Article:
Green River Cemetery

The Woodlands

The Green River Cemetery has always been characterized by the natural legacies of an enclosed and diverse forest, a dense pine grove, presence of wildlife and abundance of mature, native trees. The cemetery is forested with many species of trees: red and pin oaks, American chestnut, American elm, red and sugar maples, beech, white and black birch, walnut, Eastern hemlock, white and red pine, pagoda dogwood, and spruce. The greatest number of tree species is still represented in the historic sections in the core of the cemetery. Oak was the predominant species at the time the Cemetery was established. Specific groves of elm, walnut and oak have always existed in the older sections. The predominant trees today are white oaks and sugar and red maples, with oaks dominating the northern sections and maples dominating the newer, southern sections of the cemetery.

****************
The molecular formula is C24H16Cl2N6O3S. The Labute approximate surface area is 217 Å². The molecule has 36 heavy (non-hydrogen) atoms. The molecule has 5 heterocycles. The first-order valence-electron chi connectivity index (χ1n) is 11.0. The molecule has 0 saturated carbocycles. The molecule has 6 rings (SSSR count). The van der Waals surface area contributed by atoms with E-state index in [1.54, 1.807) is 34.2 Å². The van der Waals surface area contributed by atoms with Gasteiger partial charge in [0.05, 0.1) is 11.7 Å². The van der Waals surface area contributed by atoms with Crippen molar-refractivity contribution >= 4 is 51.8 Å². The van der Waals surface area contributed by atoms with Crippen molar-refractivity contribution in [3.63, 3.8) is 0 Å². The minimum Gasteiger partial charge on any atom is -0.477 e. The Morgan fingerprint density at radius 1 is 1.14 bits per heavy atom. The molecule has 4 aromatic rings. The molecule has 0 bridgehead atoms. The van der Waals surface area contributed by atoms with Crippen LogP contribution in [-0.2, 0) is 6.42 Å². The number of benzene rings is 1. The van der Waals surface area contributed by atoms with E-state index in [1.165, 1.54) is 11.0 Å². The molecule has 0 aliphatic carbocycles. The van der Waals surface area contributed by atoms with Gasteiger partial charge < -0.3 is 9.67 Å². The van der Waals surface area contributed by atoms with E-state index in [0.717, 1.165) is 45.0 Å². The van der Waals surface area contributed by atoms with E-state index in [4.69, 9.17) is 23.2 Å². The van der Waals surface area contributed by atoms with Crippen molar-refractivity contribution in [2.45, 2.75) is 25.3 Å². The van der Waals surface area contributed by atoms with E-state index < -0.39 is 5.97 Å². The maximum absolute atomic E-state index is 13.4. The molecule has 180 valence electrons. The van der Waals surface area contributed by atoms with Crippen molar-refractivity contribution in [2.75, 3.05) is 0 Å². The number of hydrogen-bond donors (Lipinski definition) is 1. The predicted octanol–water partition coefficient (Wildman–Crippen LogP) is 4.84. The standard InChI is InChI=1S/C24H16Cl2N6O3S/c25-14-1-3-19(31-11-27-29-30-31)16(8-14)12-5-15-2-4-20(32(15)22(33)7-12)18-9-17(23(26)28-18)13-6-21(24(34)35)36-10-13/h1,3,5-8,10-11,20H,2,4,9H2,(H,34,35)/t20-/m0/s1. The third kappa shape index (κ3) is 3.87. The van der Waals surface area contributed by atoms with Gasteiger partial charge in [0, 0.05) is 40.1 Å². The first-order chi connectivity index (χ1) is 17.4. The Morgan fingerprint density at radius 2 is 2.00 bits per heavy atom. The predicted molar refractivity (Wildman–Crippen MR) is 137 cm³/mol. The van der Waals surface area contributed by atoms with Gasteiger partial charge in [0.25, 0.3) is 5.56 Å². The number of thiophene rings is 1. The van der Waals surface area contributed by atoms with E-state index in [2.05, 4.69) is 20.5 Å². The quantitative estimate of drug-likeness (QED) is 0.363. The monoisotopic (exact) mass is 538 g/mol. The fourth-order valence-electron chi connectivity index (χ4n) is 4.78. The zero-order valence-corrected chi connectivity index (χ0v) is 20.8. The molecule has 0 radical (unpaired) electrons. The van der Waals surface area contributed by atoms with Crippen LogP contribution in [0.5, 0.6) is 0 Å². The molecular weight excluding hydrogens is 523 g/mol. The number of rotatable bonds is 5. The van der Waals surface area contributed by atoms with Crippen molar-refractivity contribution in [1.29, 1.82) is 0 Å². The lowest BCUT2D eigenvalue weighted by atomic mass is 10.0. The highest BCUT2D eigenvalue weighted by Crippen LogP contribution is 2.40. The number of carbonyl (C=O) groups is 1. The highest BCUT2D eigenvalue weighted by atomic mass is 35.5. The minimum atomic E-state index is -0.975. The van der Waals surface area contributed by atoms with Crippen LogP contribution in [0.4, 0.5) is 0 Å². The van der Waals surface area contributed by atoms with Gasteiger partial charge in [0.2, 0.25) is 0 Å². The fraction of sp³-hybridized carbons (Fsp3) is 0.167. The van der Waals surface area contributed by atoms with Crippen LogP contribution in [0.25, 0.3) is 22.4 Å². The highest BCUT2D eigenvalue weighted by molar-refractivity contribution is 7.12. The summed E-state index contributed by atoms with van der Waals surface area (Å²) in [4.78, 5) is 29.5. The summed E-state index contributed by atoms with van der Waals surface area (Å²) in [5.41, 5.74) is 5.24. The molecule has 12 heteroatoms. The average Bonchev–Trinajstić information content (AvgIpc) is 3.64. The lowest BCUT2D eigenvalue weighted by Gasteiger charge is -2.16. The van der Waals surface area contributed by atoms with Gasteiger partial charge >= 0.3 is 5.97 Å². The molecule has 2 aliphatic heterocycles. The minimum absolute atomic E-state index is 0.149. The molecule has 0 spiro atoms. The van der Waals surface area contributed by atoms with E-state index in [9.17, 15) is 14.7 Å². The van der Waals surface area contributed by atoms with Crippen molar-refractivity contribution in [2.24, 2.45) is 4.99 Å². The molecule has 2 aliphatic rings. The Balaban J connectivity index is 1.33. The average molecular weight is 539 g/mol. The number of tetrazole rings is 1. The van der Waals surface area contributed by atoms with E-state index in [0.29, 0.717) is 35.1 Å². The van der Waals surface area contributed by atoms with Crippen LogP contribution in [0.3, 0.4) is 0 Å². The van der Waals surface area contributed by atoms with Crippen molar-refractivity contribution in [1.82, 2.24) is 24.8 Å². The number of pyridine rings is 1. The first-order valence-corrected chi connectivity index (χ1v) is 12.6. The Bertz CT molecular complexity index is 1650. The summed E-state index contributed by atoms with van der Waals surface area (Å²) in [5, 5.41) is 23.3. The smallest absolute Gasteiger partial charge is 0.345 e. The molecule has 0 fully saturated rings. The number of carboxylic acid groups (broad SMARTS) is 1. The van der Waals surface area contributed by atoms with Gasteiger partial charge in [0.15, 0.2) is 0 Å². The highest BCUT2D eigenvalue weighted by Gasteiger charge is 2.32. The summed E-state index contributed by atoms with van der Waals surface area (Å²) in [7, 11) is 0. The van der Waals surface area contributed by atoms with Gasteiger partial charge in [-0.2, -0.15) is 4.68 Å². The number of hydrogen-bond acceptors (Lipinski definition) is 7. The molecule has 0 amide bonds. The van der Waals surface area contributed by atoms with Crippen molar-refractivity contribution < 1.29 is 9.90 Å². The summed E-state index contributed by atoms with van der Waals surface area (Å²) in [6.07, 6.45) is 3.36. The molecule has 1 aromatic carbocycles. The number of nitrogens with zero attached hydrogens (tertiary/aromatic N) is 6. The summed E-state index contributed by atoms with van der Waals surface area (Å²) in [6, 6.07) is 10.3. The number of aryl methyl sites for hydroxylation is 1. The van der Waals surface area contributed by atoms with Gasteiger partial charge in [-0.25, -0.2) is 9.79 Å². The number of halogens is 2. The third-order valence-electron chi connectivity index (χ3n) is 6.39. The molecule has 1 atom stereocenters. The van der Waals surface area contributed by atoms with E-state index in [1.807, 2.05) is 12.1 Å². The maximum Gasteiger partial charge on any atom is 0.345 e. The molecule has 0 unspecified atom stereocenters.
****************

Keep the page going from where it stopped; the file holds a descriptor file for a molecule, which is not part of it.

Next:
The natural appearance of the landscape with predominantly native plants is a great aesthetic value that is true to rural cemetery design and encourages wildlife. A perimeter forest of oak, hemlock, maple, and birch affords a surrounding circle and enclosure to the cemetery and provides some protection from the wind.

The pine grove of approximately three acres consists of 90 foot tall white pine trees with an understory which includes white pine, striped maple, lowbush blueberry, mountain laurel, beech, red and white oak, black birch, partridgeberry, and wintergreen.